Thursday, February 7, 2008


As you may know, Dianne and I travel quite a lot, and we stay in many hotels.  One thing common to hotels, at least in the U.S. is that all hotel rooms have a Holy Bible in the drawer.  Occasionally, I even get an opportunity to read passages from it.

One story that always intrigues me is that of Adam, Eve and the kids.  Shortly after Adam and Eve were created, they "knew" each other and conceived Cain, and later Abel.  After Cain killed Abel, they knew each other again and conceived Seth as a replacement for Abel.  Adam was 130 years old at the time.  People lived longer in those days, before hospitals.  The pertinent passages are in Genesis 4:1 through 5:5.

One must consider, of course, whether all this stuff is the gospel truth--well I guess it's that.  But is it true from a historical standpoint?  Archaeologists have some interesting answers to many Biblical stories that were once thought to be legends but are now considered historical fact. 

Back to our story:  shortly after Abel's death, Cain went away to live in the Land of Nod where he "knew" his wife and they had a son, Enoch.  So the question is, who is Cain's wife and where did she come from?   And who, if anyone, lived in the Land of Nod, and if they did, where did they come from?  The Bible doesn't give us enough information, at least in the King James Version.

But it does say that Cain built a city there and named it after his son.  Did he build the city by himself or did someone help him? Did he hire contractors?  Who made the bricks?  Who issued the permits, if any?  And, by definition, if there's a city, there must be people to populate that city.  Were they all related?

Another problem here is that unless God created other people besides Adam and Eve, it appears that Cain married his sister, which, of course is prohibited in Leviticus 18-20.

Over the millenia, there has been much discussion of these questions which were often used by skeptics to discredit Judeo-Christsian teachings by showing that the Bible as a historical record cannot be defended.  For example in the famous Scopes Monkey Trial of 1925, as shown in the movie, Inherit the Wind, starring Spencer Tracy, the attorney Clarence Darrow asked the fundamentalist prosecutor William Jennings Bryan--who was defending the faith against evolution--the question of Cain's wife.  Bryan, supposedly a Biblical scholar, had no answer.  The same question was raised in Carl Sagan's book Contact, later made into a movie with Jodie Foster, to illustrate that the Bible should not be read literally.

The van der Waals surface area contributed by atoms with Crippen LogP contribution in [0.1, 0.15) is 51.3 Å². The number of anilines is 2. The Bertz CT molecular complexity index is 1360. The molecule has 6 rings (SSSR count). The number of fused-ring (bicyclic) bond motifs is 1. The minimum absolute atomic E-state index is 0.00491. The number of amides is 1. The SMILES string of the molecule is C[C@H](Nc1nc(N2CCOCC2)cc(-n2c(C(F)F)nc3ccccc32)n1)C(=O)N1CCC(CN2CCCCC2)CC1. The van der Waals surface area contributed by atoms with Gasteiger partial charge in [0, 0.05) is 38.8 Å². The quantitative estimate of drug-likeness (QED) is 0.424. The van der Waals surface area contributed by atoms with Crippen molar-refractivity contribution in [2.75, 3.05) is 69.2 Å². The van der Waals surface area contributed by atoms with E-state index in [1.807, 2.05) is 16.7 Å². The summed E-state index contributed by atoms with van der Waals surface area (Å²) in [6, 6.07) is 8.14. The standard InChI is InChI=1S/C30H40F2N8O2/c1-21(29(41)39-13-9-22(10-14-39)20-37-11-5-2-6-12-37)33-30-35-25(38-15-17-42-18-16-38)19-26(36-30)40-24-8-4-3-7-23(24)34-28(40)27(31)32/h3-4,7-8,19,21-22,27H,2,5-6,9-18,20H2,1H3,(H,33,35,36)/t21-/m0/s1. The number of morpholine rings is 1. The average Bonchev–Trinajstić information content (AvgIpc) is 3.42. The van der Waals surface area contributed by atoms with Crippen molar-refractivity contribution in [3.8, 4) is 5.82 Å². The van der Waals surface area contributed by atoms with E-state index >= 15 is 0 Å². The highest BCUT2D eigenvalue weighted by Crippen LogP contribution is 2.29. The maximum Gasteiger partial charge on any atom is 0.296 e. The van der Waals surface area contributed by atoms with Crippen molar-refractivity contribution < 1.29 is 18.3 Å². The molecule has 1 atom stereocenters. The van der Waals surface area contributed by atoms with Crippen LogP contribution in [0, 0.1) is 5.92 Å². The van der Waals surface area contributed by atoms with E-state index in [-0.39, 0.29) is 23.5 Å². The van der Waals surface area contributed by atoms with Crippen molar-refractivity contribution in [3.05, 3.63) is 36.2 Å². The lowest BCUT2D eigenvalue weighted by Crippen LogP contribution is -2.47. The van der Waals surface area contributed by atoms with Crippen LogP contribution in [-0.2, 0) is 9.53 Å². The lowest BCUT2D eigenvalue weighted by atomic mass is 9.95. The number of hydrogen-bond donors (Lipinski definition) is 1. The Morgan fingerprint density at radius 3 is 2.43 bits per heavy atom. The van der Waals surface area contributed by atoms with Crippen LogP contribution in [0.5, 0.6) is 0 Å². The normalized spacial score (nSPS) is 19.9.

Actually, the answers are compatible, if one thinks about it, and as a practical matter, the Theory of Evolution and that of Intelligent Design are not mutually exclusive.  While I don't presume to know any more about God's intent than do the scholars, certainly evolution is a way to describe God's organization of the development of the various species.  First God starts with invertebrates, moves on to vertebrates, and builds from there, eventually moving on to more complex animals like humans. 

In Genesis 2:2, just before the creation of Eve, we learn that Adam, after looking over the animal kingdom and maybe the Neanderthals also, could not find a mate of his kind.  This indicates to scholars that no other people existed.  Therefore, our modern faiths are based on the fact that Adam and Eve were the first, and everyone in the world is descended from them.  Actually the study of mitrachondral DNA  has shown that we're all descended from one woman--in Africa.

Fortunately, the scholars have given us food for thought about those questions.  In Genesis 5:4, it is written that Adam and Eve did have other sons and daughters, over the next 800 years after Seth, but their names are not recorded, at least not in the Bible.  The Bible is ambiguous, and some of them (Cain's wife?) could have been born in the 130 years before Seth was born.  It does say, "And he fathered sons and daughters."  But it doesn't say when.   One scholar, the famed historian Josephus determined that they had 33 sons and 23 daughters.  Obviously A & E "knew" each other very well.  But then they lived to be over 900 years old.  The descendants of those 56 kids can add up to a lot of people over several generations.